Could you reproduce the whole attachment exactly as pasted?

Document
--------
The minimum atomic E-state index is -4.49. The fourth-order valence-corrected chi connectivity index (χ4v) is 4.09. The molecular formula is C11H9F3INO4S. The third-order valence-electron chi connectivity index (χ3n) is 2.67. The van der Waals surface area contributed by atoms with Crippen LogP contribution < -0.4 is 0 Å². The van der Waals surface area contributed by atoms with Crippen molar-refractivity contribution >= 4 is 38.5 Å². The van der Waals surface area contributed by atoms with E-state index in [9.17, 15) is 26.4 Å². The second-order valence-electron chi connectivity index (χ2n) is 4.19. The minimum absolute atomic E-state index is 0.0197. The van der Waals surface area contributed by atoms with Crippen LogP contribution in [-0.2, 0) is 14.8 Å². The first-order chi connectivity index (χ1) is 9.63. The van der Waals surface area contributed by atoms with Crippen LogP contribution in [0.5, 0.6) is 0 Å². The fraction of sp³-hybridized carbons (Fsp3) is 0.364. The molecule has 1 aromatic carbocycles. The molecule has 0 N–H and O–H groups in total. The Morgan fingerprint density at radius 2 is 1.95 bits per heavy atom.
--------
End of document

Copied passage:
The minimum atomic E-state index is -4.49. The fourth-order valence-corrected chi connectivity index (χ4v) is 4.09. The molecular formula is C11H9F3INO4S. The third-order valence-electron chi connectivity index (χ3n) is 2.67. The van der Waals surface area contributed by atoms with Crippen LogP contribution < -0.4 is 0 Å². The van der Waals surface area contributed by atoms with Crippen molar-refractivity contribution >= 4 is 38.5 Å². The van der Waals surface area contributed by atoms with E-state index in [9.17, 15) is 26.4 Å². The second-order valence-electron chi connectivity index (χ2n) is 4.19. The minimum absolute atomic E-state index is 0.0197. The van der Waals surface area contributed by atoms with Crippen LogP contribution in [-0.2, 0) is 14.8 Å². The first-order chi connectivity index (χ1) is 9.63. The van der Waals surface area contributed by atoms with Crippen LogP contribution in [0.5, 0.6) is 0 Å². The fraction of sp³-hybridized carbons (Fsp3) is 0.364. The molecule has 1 aromatic carbocycles. The molecule has 0 N–H and O–H groups in total. The Morgan fingerprint density at radius 2 is 1.95 bits per heavy atom.